Satire and Gods of Suburbia
Text by Charlene Sayo
Aside from fuelling the already fiery debates surrounding religion, last month’s Charlie Hebdo shootings ignited the polemics of satire as ammunition against religious fundamentalists and marginalized communities most associated with—at least according to Fox News and its ilk—religious extremists. Satirizing religious and political affairs must be done, not only to deepen social consciousness and inspire action, but to reach out to those not easily swayed by abstruse theory and rhetoric. But is it possible to satirize religion and push boundaries without triggering murder?
In immediate response to the shootings, American writer and photographer Teju Cole suggests in his essay, Unmournable Bodies, that “it is possible to defend the right to obscene and racist speech without promoting or sponsoring the content of that speech. It is possible to approve of sacrilege without endorsing racism. And it is possible to consider Islamophobia immoral without wishing it illegal.”(1)
In her latest photographic collection, Gods of Suburbia, Vancouver-based, internationally award-winning photographer and cultural critic Dina Goldstein captures the essence of satire through discussion and criticism about religion, its place and perseverance in our technology-manic society. She knocks off Western and Eastern Gods, deities and icons from their altars and re-imagines them as ordinary people struggling with unemployment, homelessness, identity crisis and alienation. We see Lakshmi attempting to “lean in” with the cumbersome demands of domestic responsibilities and public life. For his last supper, Jesus feasts with hipsters in Vancouver’s Downtown Eastside observing the conflict between homelessness and gentrification; and a riff-raff Wiccan couple, models for many pop-up fringe spiritual communities, are construed as being so awkward and estranged, they are, according to Goldstein, “living on the outside of the mainstream, along the periphery of Suburbia.”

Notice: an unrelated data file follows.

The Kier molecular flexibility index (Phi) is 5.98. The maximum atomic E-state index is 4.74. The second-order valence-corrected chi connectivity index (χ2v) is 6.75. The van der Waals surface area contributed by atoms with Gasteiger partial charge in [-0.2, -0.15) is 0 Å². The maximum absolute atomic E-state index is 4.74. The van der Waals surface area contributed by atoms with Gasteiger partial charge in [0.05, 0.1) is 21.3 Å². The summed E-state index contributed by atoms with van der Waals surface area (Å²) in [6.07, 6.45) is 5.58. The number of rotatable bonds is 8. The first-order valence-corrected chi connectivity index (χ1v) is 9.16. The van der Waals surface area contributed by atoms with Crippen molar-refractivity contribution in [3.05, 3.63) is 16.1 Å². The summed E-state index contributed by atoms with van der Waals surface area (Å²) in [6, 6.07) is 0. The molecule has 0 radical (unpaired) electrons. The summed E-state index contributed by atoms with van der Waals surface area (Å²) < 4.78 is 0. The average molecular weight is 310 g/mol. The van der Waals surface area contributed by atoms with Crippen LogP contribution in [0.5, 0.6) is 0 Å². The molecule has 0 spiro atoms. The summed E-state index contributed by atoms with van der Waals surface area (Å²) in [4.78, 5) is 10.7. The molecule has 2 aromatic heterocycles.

By re-imagining Gods and deities as fallible creatures unworthy of worship, Gods of Suburbia dares to ask: Is religion a commodity akin to a sparkly iPhone that can upgraded, traded in, or disposed for the latest model? How can the practice of religion, so private and personal, be so public? How has religion been able to thrive in our science-driven, secular society?
By constructing a cosmetic reality, one that mirrors our own, Goldstein doesn’t evade discussion, but rather creates it. In doing so, Gods and deities, believed to be too sacred for criticism, are personified and whose religious practices contradict their dogma.
This plastic aesthetic within Gods of Suburbia reflects our manufactured, consumer world, where religious idols are not only out of place, but are actively being displaced. In fact, there is a sadness in the photos, because without their shrines and shiny halos, the icons are comparable to plastic flowers and bejewelled sunglasses sold in dollar stores—the meccas of consumer overproduction and excess. Goldstein’s Buddha exemplifies the commodification of religion, by way of exorbitant prayer beads and eat-pray-love five star retreats. “I’ve placed Buddha in a high-end supermarket to illustrate how far we live and exist from the ideals of Buddhism, which we in the West pay homage to with Yoga and meditation,” Goldstein explains. “The irony is that we continue our immersion in the three poisons when we shop at such overpriced designer supermarkets. […] They indulge our narcissism and desire—separating the haves even further from the have-nots, who can’t shop at such places and are left with GMO and lower-scale food.”